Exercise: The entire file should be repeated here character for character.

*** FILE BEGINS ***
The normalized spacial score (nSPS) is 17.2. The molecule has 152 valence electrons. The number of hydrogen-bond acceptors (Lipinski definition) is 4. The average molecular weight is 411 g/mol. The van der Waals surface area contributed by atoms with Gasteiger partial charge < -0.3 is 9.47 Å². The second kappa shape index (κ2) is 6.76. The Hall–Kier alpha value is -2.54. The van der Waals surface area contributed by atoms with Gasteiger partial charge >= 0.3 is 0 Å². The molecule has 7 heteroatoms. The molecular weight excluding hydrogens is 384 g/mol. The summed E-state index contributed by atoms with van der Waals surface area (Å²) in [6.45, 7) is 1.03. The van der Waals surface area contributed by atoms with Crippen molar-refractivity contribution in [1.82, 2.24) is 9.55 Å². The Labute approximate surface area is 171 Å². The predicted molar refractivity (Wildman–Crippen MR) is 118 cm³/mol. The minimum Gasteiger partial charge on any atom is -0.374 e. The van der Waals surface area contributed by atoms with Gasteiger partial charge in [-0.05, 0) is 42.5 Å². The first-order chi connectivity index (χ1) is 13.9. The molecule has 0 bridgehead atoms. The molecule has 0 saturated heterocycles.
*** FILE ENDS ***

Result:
The normalized spacial score (nSPS) is 17.2. The molecule has 152 valence electrons. The number of hydrogen-bond acceptors (Lipinski definition) is 4. The average molecular weight is 411 g/mol. The van der Waals surface area contributed by atoms with Gasteiger partial charge < -0.3 is 9.47 Å². The second kappa shape index (κ2) is 6.76. The Hall–Kier alpha value is -2.54. The van der Waals surface area contributed by atoms with Gasteiger partial charge >= 0.3 is 0 Å². The molecule has 7 heteroatoms. The molecular weight excluding hydrogens is 384 g/mol. The summed E-state index contributed by atoms with van der Waals surface area (Å²) in [6.45, 7) is 1.03. The van der Waals surface area contributed by atoms with Crippen molar-refractivity contribution in [1.82, 2.24) is 9.55 Å². The Labute approximate surface area is 171 Å². The predicted molar refractivity (Wildman–Crippen MR) is 118 cm³/mol. The minimum Gasteiger partial charge on any atom is -0.374 e. The van der Waals surface area contributed by atoms with Gasteiger partial charge in [-0.05, 0) is 42.5 Å². The first-order chi connectivity index (χ1) is 13.9. The molecule has 0 bridgehead atoms. The molecule has 0 saturated heterocycles.